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  • Posted March 24th, 2015
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    Natural beekeeping: should it replace conventional beekeeping?

    Natural beekeeping: should it replace conventional beekeeping?

    I’d like to set out how the stance of the Natural Beekeeping Trust (NBKT) evolved and to contrast this with both the conventional approach and with that of others on the so-called natural beekeeping spectrum. Understanding this is important if confusion is to be avoided.

    Honey bees have been seen for millennia as insects that live in hollows and that can just as easily live in boxes provided by man. In the 1800s various beekeepers experimented with so-called movable frame hives, in which the combs on which the bees live can be removed at will by the beekeeper. Being able to remove the inner parts of a hive to inspect its contents fitted with the paradigm of insects-in-a-box. Current conventional hives all date from this period, mainly being variants of the hive patented by Lorenzo Langstroth. Hives of this type are designed specifically to facilitate manipulation of the bee colony and BBKA training majors on such manipulation as a means of managing and controlling bees to maximise production of honey or the provision of bees for pollination.

    Toward the end of the last millennium certain US beekeepers began to wonder whether such manipulation, which by then had become very intensive and intrusive, could be contributing to the bee decline that was even then becoming apparent. A simpler way of keeping bees was sought. At the same time, biologists began publishing books on bee biology that transformed our understanding of the bee colony. The desire for simplicity combined with a new understanding of bee biology acted as the seed for the emergent so-called natural beekeeping movement. In the initial phase of this movement some beekeepers focussed on simplicity while others focussed on biology. Nearly all, however, remained focussed on the beekeeper as the main actor in the story, seeing the beekeeper as someone who manages bees. In the later phase of the movement beekeepers have come forth who see the bee as the centre of the story, with the beekeeper playing the role of facilitator (see eg David Heaf). Bees are seen as quite capable of ‘managing’ themselves given appropriate hives and forage. The hives can be of different sorts and may, or may not, be beekeeper-friendly; what is seen as important is that they are bee-friendly (and need not be expensive).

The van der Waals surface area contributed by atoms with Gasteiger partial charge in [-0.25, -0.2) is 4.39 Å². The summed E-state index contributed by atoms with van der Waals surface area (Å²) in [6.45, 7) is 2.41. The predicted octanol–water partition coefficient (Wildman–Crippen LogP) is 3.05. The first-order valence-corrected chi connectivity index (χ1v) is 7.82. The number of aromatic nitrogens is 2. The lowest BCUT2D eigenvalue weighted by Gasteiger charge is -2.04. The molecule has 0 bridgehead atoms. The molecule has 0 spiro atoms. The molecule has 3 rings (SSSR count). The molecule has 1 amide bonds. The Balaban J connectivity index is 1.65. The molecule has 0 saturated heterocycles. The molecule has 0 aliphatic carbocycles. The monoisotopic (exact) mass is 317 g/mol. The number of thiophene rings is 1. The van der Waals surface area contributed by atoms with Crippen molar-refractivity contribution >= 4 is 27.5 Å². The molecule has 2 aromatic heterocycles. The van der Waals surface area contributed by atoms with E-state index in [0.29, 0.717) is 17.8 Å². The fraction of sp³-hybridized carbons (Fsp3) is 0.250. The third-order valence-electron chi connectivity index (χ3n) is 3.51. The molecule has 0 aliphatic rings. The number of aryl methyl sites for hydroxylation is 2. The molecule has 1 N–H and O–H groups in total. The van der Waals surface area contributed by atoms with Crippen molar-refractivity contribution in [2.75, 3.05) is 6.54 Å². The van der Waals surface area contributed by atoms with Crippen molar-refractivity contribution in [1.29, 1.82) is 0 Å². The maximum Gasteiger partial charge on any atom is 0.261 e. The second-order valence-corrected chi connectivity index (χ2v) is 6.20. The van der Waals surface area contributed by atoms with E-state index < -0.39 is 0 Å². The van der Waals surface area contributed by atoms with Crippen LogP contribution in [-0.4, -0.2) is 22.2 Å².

Decorated, bee-friendly hive.
    Decorated, bee-friendly hive.

    Conventional beekeeping has been largely untouched by these developments, which have mainly been propagated peer to peer via the internet and certain seminal books (of which conventional beekeepers are surprisingly ignorant). One can create a spectrum as follows:

    • conventional beekeepers see bees as insects in a box, with the box being bee-unfriendly, designed to be easy to deconstruct to maximise ease of intervention
    • early adopters of natural techniques (generally conventional beekeepers converting to natural beekeeping) see bees as insects in box, with the box being slightly less bee-unfriendly but still easy to deconstruct to allow ease of intervention
    • later adopters of natural techniques (often new beekeepers who have not passed through a conventional beekeeping stage) see the colony as a whole organism, the ‘Bee’, (following Tautz’s superorganism concept), with the box being the outer skin. The box is designed to be as bee-friendly as possible. Beekeeper intervention inside the box is avoided or limited only to actions that are required to assist the Bee.